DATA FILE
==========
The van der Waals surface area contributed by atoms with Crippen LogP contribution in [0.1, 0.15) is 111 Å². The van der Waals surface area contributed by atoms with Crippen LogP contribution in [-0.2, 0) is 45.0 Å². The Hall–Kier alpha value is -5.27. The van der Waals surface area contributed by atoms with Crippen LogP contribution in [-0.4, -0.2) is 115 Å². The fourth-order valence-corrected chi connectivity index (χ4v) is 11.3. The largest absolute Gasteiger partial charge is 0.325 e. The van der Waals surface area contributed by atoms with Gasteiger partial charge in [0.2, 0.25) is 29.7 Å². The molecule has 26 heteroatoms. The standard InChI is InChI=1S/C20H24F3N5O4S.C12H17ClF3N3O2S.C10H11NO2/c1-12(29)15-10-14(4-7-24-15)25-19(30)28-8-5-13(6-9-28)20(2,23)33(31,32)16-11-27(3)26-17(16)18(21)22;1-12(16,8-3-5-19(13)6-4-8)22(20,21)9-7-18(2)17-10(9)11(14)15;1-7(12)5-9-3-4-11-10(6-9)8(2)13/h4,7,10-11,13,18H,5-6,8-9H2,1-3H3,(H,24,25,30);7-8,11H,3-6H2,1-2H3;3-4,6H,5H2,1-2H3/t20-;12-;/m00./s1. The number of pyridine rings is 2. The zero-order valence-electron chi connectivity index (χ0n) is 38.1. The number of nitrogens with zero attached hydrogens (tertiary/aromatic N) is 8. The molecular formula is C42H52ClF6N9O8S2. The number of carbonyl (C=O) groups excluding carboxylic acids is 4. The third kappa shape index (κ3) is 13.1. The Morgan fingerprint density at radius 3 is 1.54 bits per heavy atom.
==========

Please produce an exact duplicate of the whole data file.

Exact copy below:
The van der Waals surface area contributed by atoms with Crippen LogP contribution in [0.1, 0.15) is 111 Å². The van der Waals surface area contributed by atoms with Crippen LogP contribution in [-0.2, 0) is 45.0 Å². The Hall–Kier alpha value is -5.27. The van der Waals surface area contributed by atoms with Crippen LogP contribution in [-0.4, -0.2) is 115 Å². The fourth-order valence-corrected chi connectivity index (χ4v) is 11.3. The largest absolute Gasteiger partial charge is 0.325 e. The van der Waals surface area contributed by atoms with Gasteiger partial charge in [0.2, 0.25) is 29.7 Å². The molecule has 26 heteroatoms. The standard InChI is InChI=1S/C20H24F3N5O4S.C12H17ClF3N3O2S.C10H11NO2/c1-12(29)15-10-14(4-7-24-15)25-19(30)28-8-5-13(6-9-28)20(2,23)33(31,32)16-11-27(3)26-17(16)18(21)22;1-12(16,8-3-5-19(13)6-4-8)22(20,21)9-7-18(2)17-10(9)11(14)15;1-7(12)5-9-3-4-11-10(6-9)8(2)13/h4,7,10-11,13,18H,5-6,8-9H2,1-3H3,(H,24,25,30);7-8,11H,3-6H2,1-2H3;3-4,6H,5H2,1-2H3/t20-;12-;/m00./s1. The number of pyridine rings is 2. The zero-order valence-electron chi connectivity index (χ0n) is 38.1. The number of nitrogens with zero attached hydrogens (tertiary/aromatic N) is 8. The molecular formula is C42H52ClF6N9O8S2. The number of carbonyl (C=O) groups excluding carboxylic acids is 4. The third kappa shape index (κ3) is 13.1. The Morgan fingerprint density at radius 3 is 1.54 bits per heavy atom.